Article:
There is a misconception that e-cigarette plays a vital part in quitting cigarette smoking. There is no scientific study so far to prove that e-cigarette helps you to quit cigarette. One reliable source states that “The quality and safety of e-cigarettes has not yet been thoroughly tested, and it is not clear whether they are actually helpful for people trying to quit.” The two major dangers associated with e-cigarettes are (1) faulty parts (2) swallowing of e-liquid, which can lead to poisoning and it can even cause death in children. To protect people from the adverse health outcomes of e-cigarette, our government has taken the correct decision to ban it. We must not forget that nearly half of all children breathe air polluted by tobacco smoke and 65,000 children die annually due to illnesses related to secondhand smoke, according to the World Health Organization.

“The Conversation”, November 24, 2016, reports that “The use of e-cigarettes over smoking tobacco recently has been found to improve everyday prospective memory (memory for future activities), but we presently know little about what long-term impact e-cigarettes may have upon health, mood and cognitive functions.”

The dangers of secondhand smoke

Secondhand smoke may be a major cause of coronary heart disease, lung cancer and even stroke. Women may have reproductive health problems. Children may suffer from respiratory problems or sudden infant death syndrome. Those suffering from asthma may find their condition getting worse. Since 1964, about 2,500,000 non-smokers have died by diseases caused by secondhand smoke.

We have had some effective measures from successive governments to curb smoking: banning direct forms of advertising, banning sponsorship, awareness campaigns, banning smoking in public places, taxes on cigarettes, and pictorial health warnings in dispensaries and hospitals. On the international level, we find that in Indian films where you have characters smoking, there is a note mentioning that smoking is hazardous to our health. In some Indian films, we see a video at the beginning of the film depicting an individual suffering from cancer of the throat due to smoking. It’s pathetic. The idea is to discourage people from smoking.   However, I am perplexed about one thing: how do the young still manage to obtain cigarettes? How do they manage to enter the school premises with cigarettes?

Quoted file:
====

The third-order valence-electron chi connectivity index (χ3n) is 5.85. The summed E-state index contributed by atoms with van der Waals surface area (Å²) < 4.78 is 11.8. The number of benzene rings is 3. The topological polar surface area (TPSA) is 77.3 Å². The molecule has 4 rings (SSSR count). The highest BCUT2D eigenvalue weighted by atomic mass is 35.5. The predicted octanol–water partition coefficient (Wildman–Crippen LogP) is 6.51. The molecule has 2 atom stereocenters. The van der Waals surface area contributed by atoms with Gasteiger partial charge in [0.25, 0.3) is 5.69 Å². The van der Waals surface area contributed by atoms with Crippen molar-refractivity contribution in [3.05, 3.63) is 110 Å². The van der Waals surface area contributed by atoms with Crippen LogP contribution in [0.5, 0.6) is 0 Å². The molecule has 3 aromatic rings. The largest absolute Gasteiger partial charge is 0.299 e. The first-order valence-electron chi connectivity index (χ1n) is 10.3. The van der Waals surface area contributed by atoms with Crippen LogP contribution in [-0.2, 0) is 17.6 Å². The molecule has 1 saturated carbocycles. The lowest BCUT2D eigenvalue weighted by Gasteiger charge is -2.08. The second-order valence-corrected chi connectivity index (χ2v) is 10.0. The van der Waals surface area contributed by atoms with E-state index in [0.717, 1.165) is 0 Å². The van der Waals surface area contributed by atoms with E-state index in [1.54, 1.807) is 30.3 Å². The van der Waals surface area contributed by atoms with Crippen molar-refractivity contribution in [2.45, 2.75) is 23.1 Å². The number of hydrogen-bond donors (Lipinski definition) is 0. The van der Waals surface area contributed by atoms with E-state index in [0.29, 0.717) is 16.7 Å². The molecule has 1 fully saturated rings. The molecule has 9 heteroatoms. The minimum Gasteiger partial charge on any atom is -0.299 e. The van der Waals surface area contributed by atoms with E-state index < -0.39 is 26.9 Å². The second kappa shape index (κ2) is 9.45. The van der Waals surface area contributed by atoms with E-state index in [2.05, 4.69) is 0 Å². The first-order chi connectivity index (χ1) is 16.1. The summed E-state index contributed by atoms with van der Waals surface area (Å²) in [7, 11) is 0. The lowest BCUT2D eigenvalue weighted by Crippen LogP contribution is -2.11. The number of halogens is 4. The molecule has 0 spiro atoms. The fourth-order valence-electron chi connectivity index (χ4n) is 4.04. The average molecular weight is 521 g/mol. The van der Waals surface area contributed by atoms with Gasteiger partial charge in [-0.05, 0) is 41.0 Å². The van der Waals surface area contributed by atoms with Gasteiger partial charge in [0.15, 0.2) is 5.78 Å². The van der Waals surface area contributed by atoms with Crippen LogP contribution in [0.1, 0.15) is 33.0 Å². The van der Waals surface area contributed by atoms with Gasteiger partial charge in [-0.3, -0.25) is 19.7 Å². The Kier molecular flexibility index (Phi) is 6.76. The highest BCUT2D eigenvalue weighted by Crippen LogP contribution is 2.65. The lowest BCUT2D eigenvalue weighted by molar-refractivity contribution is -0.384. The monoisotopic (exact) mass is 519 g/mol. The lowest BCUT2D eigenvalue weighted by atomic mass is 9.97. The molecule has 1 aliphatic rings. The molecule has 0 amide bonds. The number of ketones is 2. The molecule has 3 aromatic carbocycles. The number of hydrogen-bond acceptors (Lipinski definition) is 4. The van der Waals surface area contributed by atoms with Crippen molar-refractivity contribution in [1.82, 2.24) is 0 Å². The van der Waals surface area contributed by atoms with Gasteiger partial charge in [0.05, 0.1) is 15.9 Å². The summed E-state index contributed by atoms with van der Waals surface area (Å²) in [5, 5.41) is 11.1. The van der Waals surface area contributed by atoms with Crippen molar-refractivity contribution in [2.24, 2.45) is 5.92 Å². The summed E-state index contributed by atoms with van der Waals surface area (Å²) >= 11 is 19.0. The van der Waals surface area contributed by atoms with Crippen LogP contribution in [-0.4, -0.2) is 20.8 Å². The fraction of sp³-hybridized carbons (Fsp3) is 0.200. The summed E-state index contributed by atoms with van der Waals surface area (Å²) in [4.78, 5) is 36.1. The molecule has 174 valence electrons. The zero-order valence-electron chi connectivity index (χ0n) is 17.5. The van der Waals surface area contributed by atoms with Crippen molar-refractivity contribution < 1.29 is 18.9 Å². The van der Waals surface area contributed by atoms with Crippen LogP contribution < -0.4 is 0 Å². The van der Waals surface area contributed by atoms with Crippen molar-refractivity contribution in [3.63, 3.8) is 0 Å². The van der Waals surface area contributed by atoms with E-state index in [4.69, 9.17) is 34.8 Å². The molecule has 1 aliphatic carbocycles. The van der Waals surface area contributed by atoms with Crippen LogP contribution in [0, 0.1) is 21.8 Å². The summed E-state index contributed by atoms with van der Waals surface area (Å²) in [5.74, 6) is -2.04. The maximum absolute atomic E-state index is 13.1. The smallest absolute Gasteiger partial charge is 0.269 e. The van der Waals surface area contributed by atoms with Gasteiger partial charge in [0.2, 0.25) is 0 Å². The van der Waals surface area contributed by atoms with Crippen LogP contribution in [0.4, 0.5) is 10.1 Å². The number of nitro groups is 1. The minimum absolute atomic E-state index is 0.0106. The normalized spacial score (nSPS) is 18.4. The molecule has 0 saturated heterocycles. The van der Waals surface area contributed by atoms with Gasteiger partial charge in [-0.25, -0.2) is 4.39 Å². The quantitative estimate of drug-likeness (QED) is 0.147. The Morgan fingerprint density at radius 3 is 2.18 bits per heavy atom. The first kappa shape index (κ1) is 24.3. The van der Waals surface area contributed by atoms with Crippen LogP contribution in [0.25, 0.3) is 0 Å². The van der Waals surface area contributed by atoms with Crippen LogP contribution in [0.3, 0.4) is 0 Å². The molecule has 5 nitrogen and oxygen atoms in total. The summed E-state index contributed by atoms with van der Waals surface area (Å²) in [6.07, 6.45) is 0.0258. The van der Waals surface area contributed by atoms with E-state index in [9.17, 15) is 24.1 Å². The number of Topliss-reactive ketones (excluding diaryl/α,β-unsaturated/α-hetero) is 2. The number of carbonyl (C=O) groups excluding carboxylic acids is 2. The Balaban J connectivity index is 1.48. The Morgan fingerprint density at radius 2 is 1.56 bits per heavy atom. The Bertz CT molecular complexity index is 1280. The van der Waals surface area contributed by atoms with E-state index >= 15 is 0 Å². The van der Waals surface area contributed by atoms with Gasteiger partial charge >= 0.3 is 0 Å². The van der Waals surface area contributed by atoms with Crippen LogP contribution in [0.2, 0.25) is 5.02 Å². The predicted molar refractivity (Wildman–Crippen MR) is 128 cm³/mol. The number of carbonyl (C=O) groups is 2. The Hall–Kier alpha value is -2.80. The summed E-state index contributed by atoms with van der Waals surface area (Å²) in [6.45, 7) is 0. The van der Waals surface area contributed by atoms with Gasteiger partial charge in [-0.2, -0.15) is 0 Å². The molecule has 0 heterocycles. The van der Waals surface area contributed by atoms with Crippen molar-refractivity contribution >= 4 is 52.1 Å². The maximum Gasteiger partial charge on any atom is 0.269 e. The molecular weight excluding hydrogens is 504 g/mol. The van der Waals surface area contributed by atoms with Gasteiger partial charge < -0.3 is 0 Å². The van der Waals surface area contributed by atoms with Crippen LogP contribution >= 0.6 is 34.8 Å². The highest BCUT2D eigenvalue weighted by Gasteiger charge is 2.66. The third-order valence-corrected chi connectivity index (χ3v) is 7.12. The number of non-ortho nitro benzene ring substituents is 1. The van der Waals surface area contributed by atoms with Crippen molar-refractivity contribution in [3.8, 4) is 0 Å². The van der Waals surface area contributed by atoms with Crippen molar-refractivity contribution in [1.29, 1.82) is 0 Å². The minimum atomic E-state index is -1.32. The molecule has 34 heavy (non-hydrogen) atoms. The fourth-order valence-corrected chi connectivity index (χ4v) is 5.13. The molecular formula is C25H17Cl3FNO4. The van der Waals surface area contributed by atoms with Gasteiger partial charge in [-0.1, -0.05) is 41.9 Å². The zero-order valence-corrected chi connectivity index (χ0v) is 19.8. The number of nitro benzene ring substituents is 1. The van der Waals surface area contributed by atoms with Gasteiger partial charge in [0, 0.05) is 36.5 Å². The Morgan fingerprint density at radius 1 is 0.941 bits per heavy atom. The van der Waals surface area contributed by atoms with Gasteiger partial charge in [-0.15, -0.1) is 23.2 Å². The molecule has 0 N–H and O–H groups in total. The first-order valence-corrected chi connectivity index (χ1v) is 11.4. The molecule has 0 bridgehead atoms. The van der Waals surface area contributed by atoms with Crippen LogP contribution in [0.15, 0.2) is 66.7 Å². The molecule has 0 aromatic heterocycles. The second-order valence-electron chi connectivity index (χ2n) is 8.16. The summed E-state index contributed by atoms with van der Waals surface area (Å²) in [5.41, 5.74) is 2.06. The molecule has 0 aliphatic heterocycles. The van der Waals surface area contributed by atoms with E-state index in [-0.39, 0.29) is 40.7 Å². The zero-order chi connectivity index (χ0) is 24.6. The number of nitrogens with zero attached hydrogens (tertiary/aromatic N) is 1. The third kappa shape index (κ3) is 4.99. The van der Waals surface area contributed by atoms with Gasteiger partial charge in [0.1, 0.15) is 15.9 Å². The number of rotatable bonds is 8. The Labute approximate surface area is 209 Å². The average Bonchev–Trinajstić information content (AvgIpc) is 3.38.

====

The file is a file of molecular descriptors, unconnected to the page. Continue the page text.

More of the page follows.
“What harm is there if I smoke a cigarette once in a while?” This kind of thinking is flawed because smoking is known to become addictive with time. The bottom line is: don’t start something you can’t stop.

Another misconception is that smoking diminishes the level of anxiety or stress. At the approach of examinations, many students are tense and anxious. They are under pressure. Some students may have heard from friends that smoking releases tension and are curious to give it a try. They think they will concentrate better. But what nicotine does is to create an impression of relaxation. Pairing or association, a psychological phenomenon, may occur. Each time the student is at the table to study at a particular time, the brain associates studies with smoking. He feels like missing something badly. So, he reaches for a cigarette. He may develop a sense of dependence. The best way to revise during exam is to organize oneself, to have enough sleep, to have adequate physical exercises, to consume proper food, to do short periods of revision rather than long hours late into the night.